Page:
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Ukraine introduces martial law amid crisis with Russia

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Ukraine introduces martial law amid crisis with Russia
Copyright  REUTERS/Valentyn Ogirenko
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Ukraine's parliament has backed imposing martial law for 30 days in parts of the country, in response to Russia's capture of three Ukrainian naval vessels over the weekend.

Russian ships also took crew members prisoner. Ukraine said it was a Russian "act of aggression", but Moscow said the ships had illegally entered its waters.

Russian Foreign Minister Sergey Lavrov spoke about the situation on Tuesday in Paris after a meeting with his French counterpart Jean-Yves Le Drian. He said it was the subject of a discussion between Russian president Vladimir Putin and the German Chancellor Angela Merkel.

"They came to a certain understanding, which, I think, will be implemented shortly. I don’t see any necessity in any intermediaries.”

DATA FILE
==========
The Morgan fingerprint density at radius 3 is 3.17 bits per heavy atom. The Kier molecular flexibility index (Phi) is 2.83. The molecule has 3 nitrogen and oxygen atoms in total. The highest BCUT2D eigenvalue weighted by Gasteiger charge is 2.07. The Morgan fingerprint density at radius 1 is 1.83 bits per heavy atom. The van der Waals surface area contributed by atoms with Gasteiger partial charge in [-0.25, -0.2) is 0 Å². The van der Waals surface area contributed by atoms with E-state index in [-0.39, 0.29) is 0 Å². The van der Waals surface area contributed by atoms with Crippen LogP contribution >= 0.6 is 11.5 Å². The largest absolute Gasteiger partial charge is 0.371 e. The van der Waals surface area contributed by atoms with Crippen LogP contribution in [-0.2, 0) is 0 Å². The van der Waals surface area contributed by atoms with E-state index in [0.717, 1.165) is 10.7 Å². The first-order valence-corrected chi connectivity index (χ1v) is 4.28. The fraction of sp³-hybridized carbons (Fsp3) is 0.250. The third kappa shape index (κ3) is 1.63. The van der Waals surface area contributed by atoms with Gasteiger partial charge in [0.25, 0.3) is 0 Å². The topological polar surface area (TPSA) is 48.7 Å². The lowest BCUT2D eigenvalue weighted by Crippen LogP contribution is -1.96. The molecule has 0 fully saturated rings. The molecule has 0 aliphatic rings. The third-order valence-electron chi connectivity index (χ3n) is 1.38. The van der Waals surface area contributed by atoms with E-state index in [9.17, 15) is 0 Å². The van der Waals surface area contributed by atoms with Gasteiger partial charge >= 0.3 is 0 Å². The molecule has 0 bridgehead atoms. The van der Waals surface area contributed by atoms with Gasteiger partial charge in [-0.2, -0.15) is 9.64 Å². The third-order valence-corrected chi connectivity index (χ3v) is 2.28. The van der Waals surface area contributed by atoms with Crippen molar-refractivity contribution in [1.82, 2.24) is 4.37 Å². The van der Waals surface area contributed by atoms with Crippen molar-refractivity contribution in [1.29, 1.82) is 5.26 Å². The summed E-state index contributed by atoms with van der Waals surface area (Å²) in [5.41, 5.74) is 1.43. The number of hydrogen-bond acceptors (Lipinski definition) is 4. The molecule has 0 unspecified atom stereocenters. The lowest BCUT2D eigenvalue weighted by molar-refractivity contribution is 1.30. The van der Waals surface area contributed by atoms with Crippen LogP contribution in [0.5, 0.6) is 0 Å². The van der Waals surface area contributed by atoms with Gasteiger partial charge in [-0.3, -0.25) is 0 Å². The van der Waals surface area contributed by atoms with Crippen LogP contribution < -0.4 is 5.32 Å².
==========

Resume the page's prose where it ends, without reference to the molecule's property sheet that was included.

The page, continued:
"If the Ukrainian side and its partners don’t want this incident to be repeated, a very strong message must be sent to Kiev by those who maintain tight contacts with with the Ukrainian authorities, so that such provocations (Ukrainian boats “trespassing Russian borders”) never occur again,” Lavrov said, adding that dialogue between the two sides was possible.

Lawmakers in Kyiv approved martial law after President Petro Poroshenko reassured some sceptics that it would not be used to curb civil liberties or delay next year's election.

"This is one of the reasons why many of the parliamentarians wanted to oppose the project of martial law," Sebastien Gobert, a freelance journalist based in Ukraine told Good Morning Europe.

"We see that it's not going to be the case, it's not going to affect the elections at least as we speak now, because just a few minutes after the parliamentarians voted for the implementation of the martial law they also voted for a law that establishes that the elections will be held on the 31st of March," Gobert added.